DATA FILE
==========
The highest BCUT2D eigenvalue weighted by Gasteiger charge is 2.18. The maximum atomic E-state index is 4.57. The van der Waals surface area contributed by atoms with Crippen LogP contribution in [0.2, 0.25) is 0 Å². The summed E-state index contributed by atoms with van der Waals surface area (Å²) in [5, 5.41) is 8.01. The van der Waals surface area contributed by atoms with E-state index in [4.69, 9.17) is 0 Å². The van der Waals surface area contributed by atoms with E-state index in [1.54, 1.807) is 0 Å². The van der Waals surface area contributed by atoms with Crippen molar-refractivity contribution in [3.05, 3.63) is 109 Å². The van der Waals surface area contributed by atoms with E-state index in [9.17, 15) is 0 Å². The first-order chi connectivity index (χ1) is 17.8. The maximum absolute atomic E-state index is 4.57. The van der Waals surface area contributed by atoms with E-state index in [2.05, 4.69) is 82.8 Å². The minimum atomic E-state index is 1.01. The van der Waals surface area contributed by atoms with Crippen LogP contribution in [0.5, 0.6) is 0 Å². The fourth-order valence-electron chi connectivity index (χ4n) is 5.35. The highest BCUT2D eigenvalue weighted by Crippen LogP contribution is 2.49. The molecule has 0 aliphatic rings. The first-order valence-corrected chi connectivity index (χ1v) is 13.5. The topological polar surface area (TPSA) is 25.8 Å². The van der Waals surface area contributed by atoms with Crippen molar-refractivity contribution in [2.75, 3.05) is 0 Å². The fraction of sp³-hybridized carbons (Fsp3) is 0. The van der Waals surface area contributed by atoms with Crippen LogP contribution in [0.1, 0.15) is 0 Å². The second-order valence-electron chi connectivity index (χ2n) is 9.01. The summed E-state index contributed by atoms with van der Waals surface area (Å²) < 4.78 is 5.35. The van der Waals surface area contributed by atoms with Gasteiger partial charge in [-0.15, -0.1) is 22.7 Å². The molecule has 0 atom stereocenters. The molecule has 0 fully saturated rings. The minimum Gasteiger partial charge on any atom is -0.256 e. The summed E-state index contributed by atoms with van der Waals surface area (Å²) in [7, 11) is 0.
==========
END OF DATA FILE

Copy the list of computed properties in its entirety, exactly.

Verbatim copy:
The highest BCUT2D eigenvalue weighted by Gasteiger charge is 2.18. The maximum atomic E-state index is 4.57. The van der Waals surface area contributed by atoms with Crippen LogP contribution in [0.2, 0.25) is 0 Å². The summed E-state index contributed by atoms with van der Waals surface area (Å²) in [5, 5.41) is 8.01. The van der Waals surface area contributed by atoms with E-state index in [4.69, 9.17) is 0 Å². The van der Waals surface area contributed by atoms with E-state index in [1.54, 1.807) is 0 Å². The van der Waals surface area contributed by atoms with Crippen molar-refractivity contribution in [3.05, 3.63) is 109 Å². The van der Waals surface area contributed by atoms with E-state index in [9.17, 15) is 0 Å². The first-order chi connectivity index (χ1) is 17.8. The maximum absolute atomic E-state index is 4.57. The van der Waals surface area contributed by atoms with E-state index in [2.05, 4.69) is 82.8 Å². The minimum atomic E-state index is 1.01. The van der Waals surface area contributed by atoms with Crippen LogP contribution in [0.5, 0.6) is 0 Å². The fourth-order valence-electron chi connectivity index (χ4n) is 5.35. The highest BCUT2D eigenvalue weighted by Crippen LogP contribution is 2.49. The molecule has 0 aliphatic rings. The first-order valence-corrected chi connectivity index (χ1v) is 13.5. The topological polar surface area (TPSA) is 25.8 Å². The van der Waals surface area contributed by atoms with Crippen molar-refractivity contribution in [2.75, 3.05) is 0 Å². The fraction of sp³-hybridized carbons (Fsp3) is 0. The van der Waals surface area contributed by atoms with Crippen LogP contribution in [0.1, 0.15) is 0 Å². The second-order valence-electron chi connectivity index (χ2n) is 9.01. The summed E-state index contributed by atoms with van der Waals surface area (Å²) < 4.78 is 5.35. The van der Waals surface area contributed by atoms with Gasteiger partial charge in [-0.15, -0.1) is 22.7 Å². The molecule has 0 atom stereocenters. The molecule has 0 fully saturated rings. The minimum Gasteiger partial charge on any atom is -0.256 e. The summed E-state index contributed by atoms with van der Waals surface area (Å²) in [7, 11) is 0.